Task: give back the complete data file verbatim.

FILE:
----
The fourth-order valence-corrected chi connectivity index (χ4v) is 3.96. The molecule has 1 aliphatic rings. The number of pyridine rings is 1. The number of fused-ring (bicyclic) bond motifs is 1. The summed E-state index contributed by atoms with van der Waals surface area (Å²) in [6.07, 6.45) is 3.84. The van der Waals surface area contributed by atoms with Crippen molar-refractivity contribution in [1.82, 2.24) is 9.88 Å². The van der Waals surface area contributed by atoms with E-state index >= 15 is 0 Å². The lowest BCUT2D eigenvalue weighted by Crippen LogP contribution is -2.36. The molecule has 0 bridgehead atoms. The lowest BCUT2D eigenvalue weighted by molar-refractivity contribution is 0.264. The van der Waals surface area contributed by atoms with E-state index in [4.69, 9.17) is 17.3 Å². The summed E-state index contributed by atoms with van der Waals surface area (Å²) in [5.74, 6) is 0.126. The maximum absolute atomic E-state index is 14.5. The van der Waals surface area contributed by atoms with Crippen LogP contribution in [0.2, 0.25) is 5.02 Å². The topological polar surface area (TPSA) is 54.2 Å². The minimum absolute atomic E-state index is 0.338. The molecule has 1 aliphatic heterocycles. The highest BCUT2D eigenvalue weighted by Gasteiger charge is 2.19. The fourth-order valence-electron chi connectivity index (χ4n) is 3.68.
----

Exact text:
The fourth-order valence-corrected chi connectivity index (χ4v) is 3.96. The molecule has 1 aliphatic rings. The number of pyridine rings is 1. The number of fused-ring (bicyclic) bond motifs is 1. The summed E-state index contributed by atoms with van der Waals surface area (Å²) in [6.07, 6.45) is 3.84. The van der Waals surface area contributed by atoms with Crippen molar-refractivity contribution in [1.82, 2.24) is 9.88 Å². The van der Waals surface area contributed by atoms with E-state index >= 15 is 0 Å². The lowest BCUT2D eigenvalue weighted by Crippen LogP contribution is -2.36. The molecule has 0 bridgehead atoms. The lowest BCUT2D eigenvalue weighted by molar-refractivity contribution is 0.264. The van der Waals surface area contributed by atoms with E-state index in [4.69, 9.17) is 17.3 Å². The summed E-state index contributed by atoms with van der Waals surface area (Å²) in [5.74, 6) is 0.126. The maximum absolute atomic E-state index is 14.5. The van der Waals surface area contributed by atoms with Crippen LogP contribution in [0.2, 0.25) is 5.02 Å². The topological polar surface area (TPSA) is 54.2 Å². The minimum absolute atomic E-state index is 0.338. The molecule has 1 aliphatic heterocycles. The highest BCUT2D eigenvalue weighted by Gasteiger charge is 2.19. The fourth-order valence-electron chi connectivity index (χ4n) is 3.68.